“My Story… ” Monday: I don’t care what you do to me.

 

I never did hear my phone ring, but I realized that I had a message from the neurologist’s office.

 

“It doesn’t sound like a side effect of the medication. Go ahead and call your dentist.”

 

I did. She told me to come right in.

 

The hygienist took one look and called back, “Doc? You really need to look at this.”

 

My dentist came in. She had me open wide (no small feat) so she could see the lump in question.

 

“Oh my,” she said, “I’m going to get an x-ray of the teeth back here. We need to see what’s happening.”

 

Now, of course, I had already HAD many x-rays– none of them had revealed anything. Still, I let her do it and, unfortunately, she still couldn’t find the problem.

 

“I’m going to send you straight to the oral surgeon,” she said.  ”This is a huge abscess.”

 

I nodded. Took the referral. Tried to say “thank you.”

 

Thankfully, my husband had completely called out of work by the point, so he had taken G. to her story hour and then met me at the dentist. I gave him the scoop.

 

We couldn’t get in to the oral surgeon until that afternoon, so we headed home for a bit and I made lunch for the two of them. Honestly, I kept right on cooking meals throughout this fiasco of not being able to eat. Some people have found that odd, but, well, it’s just what I do, I guess. I feed people.

 

Anyway, I really didn’t know what the oral surgeon was going to do, but I was hoping it helped.

 

They started by doing a CAT-scan of my jaw. Since x-rays had revealed nothing thus-far, they were hopeful that would show them more.

 

It did.

 

I had an infection at the root of my very back molar. By this point, it had spread into my jawbone.

 

“Well,” the surgeon announced, “I’ll go on record that you do NOT have trigeminal neuralgia.”

 

“But,” his assistant insisted, “she WAS diagnosed! You want to be careful….”

 

“Her trigeminal nerve was triggered by the infection,” he interrupted. “She absolutely had trigeminal nerve pain. But the cause wasn’t trigeminal neuralgia.”

 

Honestly? At those words, I was filled with hope. I had lived with so much pain. Not only had the nerve pain been excruciating but, once that was under control, I had been gripped by the awful pain of a deep bone infection. I hadn’t had a moment’s respite in weeks.

 

What happened next will make the squeamish gag, but I will tell you– it didn’t even bother me.

 

He opened my entire upper palate and drained the pus.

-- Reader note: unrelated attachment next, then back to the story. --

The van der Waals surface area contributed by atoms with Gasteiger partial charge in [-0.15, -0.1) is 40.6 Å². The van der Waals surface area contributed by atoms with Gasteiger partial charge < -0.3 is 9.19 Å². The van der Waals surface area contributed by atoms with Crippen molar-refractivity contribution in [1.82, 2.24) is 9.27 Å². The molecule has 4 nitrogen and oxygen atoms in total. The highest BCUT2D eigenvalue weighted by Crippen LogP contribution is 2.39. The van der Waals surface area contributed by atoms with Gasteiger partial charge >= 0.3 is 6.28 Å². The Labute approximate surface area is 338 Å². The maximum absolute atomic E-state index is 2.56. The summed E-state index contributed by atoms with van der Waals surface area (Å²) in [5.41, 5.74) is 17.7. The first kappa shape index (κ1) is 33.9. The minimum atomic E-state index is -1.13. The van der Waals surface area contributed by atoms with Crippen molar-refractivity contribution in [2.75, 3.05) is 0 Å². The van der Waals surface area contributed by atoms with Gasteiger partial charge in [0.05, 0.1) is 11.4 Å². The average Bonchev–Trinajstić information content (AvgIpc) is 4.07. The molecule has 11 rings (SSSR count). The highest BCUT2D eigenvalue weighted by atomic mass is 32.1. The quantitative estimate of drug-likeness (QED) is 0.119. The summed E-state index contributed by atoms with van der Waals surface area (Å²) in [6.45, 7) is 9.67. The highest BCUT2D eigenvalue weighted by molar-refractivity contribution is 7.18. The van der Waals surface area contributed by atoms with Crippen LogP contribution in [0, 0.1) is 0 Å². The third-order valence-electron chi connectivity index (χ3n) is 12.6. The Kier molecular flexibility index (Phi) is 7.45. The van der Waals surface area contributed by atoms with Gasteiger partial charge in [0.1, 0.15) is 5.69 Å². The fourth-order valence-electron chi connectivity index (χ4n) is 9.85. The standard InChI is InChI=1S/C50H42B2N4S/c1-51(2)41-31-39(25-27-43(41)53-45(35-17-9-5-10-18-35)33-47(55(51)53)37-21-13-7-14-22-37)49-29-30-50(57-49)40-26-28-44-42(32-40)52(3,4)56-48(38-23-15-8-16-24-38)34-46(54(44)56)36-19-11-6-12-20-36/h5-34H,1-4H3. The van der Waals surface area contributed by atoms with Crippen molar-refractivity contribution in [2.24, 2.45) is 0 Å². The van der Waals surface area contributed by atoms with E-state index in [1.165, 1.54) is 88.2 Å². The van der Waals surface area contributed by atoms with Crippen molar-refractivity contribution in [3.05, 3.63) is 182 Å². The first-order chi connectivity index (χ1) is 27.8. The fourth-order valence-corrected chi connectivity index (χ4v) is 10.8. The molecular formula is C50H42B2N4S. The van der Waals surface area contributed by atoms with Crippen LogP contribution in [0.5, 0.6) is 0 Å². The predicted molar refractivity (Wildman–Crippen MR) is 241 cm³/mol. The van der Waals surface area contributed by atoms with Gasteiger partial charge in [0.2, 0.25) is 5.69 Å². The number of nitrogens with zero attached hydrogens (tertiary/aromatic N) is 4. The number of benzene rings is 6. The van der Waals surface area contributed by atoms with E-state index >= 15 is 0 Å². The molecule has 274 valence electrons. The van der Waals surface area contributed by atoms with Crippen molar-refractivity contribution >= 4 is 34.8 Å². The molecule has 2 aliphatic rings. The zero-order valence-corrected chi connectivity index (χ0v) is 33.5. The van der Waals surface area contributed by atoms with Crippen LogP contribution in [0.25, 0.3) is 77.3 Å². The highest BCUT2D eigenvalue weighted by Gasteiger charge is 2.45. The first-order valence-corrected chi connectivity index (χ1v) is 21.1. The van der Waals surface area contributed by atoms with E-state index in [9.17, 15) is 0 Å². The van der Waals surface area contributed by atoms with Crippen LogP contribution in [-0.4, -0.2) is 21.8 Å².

So gross, right?

 

I know. I knew it was gross at the time, too, but it had to be done. And, truthfully, the abscess had grown so large it was really impeding my swallowing, so I was grateful to have it drained.

 

Still… gross. I know.

 

After that, he told me he wanted me to see an endodontist. His assistant handed me the referral and directions,

 

“Dr. Tucker is really nice,” she said. I nodded in reply– nice is good, after all.

 

She continued, “And kinda dreamy.”

 

I must have looked puzzled.

 

“You know, easy on the eyes.” She smiled.

 

People? Can I tell you how little I cared about how handsome the endodontist was? I mean, seriously. I had just had my mouth cut open and pus drained out. Do you think this put me in a flirty frame of mind?

 

Gracious.

 

Anyway, I headed over to meet Dr. Tucker. He was, indeed, very nice and I suppose he was attractive enough, if you’re into that blond wavy hair and blue eyes kind of look. Really, though… I did not care.

 

He drilled out the tooth and poured acid into the base to seep into the infection. Even with Novocain, it stung and it smelled horrific.

 

“You’re smelling the bacteria burning out of the bone,” he told me.

 

Lovely.

 

By the time I left that office, it was approaching evening.

 

I still couldn’t talk; this time, it was due to the roof of my mouth having been cut open.

 

I still couldn’t eat much; I had a loose flap of skin that hung from my upper palate and it made me gag.

 

I had prescriptions to fill and, to be honest, a very sore mouth.

 

And I could NOT stop smiling.

 

I had just been given my life back.

 

Nothing they had done– or still had to do– could bring me down. I told them over and over again, “I don’t care what you do to me. Whatever it takes to fix it.”

 

And I meant it.

 

I was on my way to healed…

 

(See? This is less of a dramatic cliffhanger! I was nice! ;) There’s more to tell, and I’ll wrap it up next week, but, suffice it to say– the first half of October was INSANE around here.)

 

 

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